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05.11.2015 | Ausgabe 8/2016

Surgical Endoscopy 8/2016

Is laparoscopic repair of incarcerated abdominal hernias safe? Analysis of short-term outcomes

Surgical Endoscopy > Ausgabe 8/2016
Ahmad Elnahas, Song Hon H. Kim, Allan Okrainec, Fayez Quereshy, Timothy D. Jackson
Wichtige Hinweise
Presented at the SAGES 2015 Annual Meeting, April 15–18, 2015, Nashville, Tennessee.


American College of Surgeons National Surgical Quality Improvement Program and the hospitals participating in the ACS-NSQIP are the source of the data used herein; they have not verified and are not responsible for the statistical validity of the data analysis or the conclusions derived by the authors.



There is a paucity of literature surrounding the safety and feasibility of laparoscopic repair for acutely incarcerated abdominal hernias. The objective of this study was to compare the 30-day morbidity and mortality between laparoscopic and open repairs of incarcerated abdominal hernias.


A retrospective cohort study was conducted using data from the National Surgery Quality Improvement Program from 2005 to 2012. The study population was selected using ICD-9 diagnostic codes describing abdominal hernias with obstruction, but without gangrene. Cases with documented bowel resection were excluded. Group classification was based on CPT coding. Study outcomes included the 30-day major complication, reoperation and mortality rates. Multivariable logistic regression models were used to adjust for confounding for all study outcomes.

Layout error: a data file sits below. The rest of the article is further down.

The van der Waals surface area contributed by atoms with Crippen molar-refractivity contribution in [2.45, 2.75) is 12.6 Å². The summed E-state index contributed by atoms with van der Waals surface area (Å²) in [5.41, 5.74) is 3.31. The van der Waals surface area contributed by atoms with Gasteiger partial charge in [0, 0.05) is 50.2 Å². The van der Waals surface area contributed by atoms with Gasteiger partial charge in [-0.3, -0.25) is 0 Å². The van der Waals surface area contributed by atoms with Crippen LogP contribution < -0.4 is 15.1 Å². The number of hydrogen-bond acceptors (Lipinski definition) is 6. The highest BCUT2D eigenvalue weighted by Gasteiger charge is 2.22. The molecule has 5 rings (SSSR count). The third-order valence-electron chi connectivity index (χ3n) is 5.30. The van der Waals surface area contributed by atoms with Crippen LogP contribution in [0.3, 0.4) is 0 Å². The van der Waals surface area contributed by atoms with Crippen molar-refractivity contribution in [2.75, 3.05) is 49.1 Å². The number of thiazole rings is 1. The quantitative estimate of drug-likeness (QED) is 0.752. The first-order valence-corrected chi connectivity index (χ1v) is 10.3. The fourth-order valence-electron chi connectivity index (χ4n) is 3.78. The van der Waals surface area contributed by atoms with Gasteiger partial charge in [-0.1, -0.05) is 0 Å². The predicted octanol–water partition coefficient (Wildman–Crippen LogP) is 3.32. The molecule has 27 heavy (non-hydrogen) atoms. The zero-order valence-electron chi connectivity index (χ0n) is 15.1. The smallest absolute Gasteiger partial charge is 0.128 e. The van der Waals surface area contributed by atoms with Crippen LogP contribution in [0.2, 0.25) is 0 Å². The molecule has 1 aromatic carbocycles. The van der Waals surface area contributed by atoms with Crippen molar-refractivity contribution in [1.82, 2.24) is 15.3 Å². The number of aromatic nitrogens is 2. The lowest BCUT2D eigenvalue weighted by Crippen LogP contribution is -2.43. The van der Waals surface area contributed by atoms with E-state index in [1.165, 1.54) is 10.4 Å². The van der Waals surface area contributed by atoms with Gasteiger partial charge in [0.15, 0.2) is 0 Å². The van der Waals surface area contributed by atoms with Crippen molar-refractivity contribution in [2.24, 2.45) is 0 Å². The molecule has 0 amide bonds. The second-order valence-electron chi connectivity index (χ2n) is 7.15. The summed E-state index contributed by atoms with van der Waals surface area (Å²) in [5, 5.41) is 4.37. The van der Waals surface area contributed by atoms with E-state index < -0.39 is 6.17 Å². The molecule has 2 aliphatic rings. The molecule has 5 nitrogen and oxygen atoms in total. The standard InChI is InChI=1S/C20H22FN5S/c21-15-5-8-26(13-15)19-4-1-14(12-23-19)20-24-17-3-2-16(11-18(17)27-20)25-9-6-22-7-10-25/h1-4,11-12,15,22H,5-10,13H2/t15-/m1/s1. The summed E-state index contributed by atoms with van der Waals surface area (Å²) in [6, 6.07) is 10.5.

A total of 2688 and 15,562 patients were in the laparoscopic and open group, respectively. After adjustment for clinically relevant confounders, laparoscopic surgery was associated with a significantly lower 30-day infectious (OR 0.36, p < 0.001, 95 % CI 0.23–0.56) and serious complication rates (OR 0.66, p < 0.001, 95 % CI 0.55–0.80). However, there was no statistical difference with respect to the 30-day reoperation (OR 0.81, p = 0.28, 95 % CI 0.56–1.18) or mortality rates (OR 0.94, p = 0.80, 95 % CI 0.58–1.53).


Patients with incarcerated abdominal hernias who underwent laparoscopic repair had a significantly lower 30-day morbidity compared to patients with open repair. Although the 30-day reoperation and mortality rates were also lower, there was no statistically significant difference. Laparoscopic surgery appears to be safe in the management of select incarcerated abdominal hernias.

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